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Flyback converter problems (UC3845 + MOSFET)

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Taswar

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Hi all,
I'm trying to make an offline flyback converter. Since I can't get readily wound transformers, I need to wind my one. I got a few EE25 cores and bobbins and am aiming to make a 14V 2A flyback converter. I've been reading a lot on flyback and I think I got the idea. Last few times I tried (about a few months back), there was output for a few seconds and then BANG!!!

So I've been reading on flyback. I carried out calculations and stuff and arrived at this:
Primary: 147 turns
Secondary: 9 turns
Bias: 10 turns
I used thick paper and glue to get a gap of about 1mm (measured with slide caliper) between all three legs.

Before anything blew up again, I set up a circuit with UC3845 running at around 90kHz at 48% (max) duty cycle and pulsed an IRF3205 off a 12v line. The IRF3205 drove the secondary of the transformer and I set up a diode, cap and a load resistor on the bias just to check the drain waveform. The IRF3205 got EXTREMELY HOT and burnt. So, I placed an IRF840, which also gets EXTREMELY HOT, but didn't burn out.

This is the drain waveform with no snubber:



This is the drain waveform with an RCD snubber (diode - BYV26E, cap - 4.7u 100v, res - 4.7R 2W):


I'm doubting one of two things here:
1) It is due to poor winding or any such thing relevant which caused excessive leakage inductance.
2) My snubber values are completely wrong.

Can someone help identify the problem? Are the transformer calculations and airgap right?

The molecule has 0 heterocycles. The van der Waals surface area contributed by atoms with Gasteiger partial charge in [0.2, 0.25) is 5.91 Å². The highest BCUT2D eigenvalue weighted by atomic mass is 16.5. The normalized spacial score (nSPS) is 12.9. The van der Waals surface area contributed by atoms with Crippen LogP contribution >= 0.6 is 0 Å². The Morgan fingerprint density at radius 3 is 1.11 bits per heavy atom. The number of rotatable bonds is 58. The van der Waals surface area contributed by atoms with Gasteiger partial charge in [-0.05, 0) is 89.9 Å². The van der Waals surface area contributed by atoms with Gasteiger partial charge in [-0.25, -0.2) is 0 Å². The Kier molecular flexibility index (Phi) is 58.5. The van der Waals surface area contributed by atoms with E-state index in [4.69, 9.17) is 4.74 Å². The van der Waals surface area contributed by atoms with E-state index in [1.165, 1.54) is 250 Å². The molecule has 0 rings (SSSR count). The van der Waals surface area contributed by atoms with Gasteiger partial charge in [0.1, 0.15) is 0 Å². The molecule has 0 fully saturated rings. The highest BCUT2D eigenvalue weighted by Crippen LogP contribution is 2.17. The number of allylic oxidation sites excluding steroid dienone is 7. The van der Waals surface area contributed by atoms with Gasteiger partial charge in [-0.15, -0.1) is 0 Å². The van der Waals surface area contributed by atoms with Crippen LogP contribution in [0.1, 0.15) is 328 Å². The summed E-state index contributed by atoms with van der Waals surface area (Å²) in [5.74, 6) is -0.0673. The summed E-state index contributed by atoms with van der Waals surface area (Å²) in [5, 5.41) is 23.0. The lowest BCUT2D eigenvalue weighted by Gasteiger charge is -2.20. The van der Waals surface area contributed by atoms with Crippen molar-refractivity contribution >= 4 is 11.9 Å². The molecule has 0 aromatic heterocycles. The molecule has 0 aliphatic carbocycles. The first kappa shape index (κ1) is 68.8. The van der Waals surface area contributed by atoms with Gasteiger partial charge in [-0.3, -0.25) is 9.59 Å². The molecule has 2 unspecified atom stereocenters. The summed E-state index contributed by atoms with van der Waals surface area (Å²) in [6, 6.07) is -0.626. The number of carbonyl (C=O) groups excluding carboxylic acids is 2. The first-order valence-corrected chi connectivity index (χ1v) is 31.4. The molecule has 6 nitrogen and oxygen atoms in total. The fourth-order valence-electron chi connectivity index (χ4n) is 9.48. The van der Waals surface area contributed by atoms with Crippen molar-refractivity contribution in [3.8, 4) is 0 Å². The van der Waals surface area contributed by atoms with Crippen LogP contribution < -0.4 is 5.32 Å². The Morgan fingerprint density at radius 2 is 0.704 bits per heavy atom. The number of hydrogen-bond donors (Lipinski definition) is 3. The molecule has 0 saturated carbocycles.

I think if I make my offline PSU, the MOSFET will go kaboom! So, what can I do?

By the way, I didn't measure the secondary and bias windings, but the primary winding (147 turns) was about 1.47mH. Without the air gap, it was about 16mH.

Thanks in advance.
 
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Orson Cart

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It appears your flyback Tx is saturating as you can see from the ON drop of the fet that the current is climbing rapidly during the ON time, the cores may be too small in this instance, also your duty cycle is way too high - you need a way of controlling it from 0% to 30% say for testing! In the finished article you would have a volt feedback loop that would limit the duty cycle to near zero for no load, and increase it as the load increases to maintain ouput regulation, - Regards Orson Cart.
 
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Taswar

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It appears your flyback Tx is saturating as you can see from the ON drop of the fet that the current is climbing rapidly during the ON time, the cores may be too small in this instance, also your duty cycle is way too high - you need a way of controlling it from 0% to 30% say for testing! In the finished article you would have a volt feedback loop that would limit the duty cycle to near zero for no load, and increase it as the load increases to maintain ouput regulation, - Regards Orson Cart.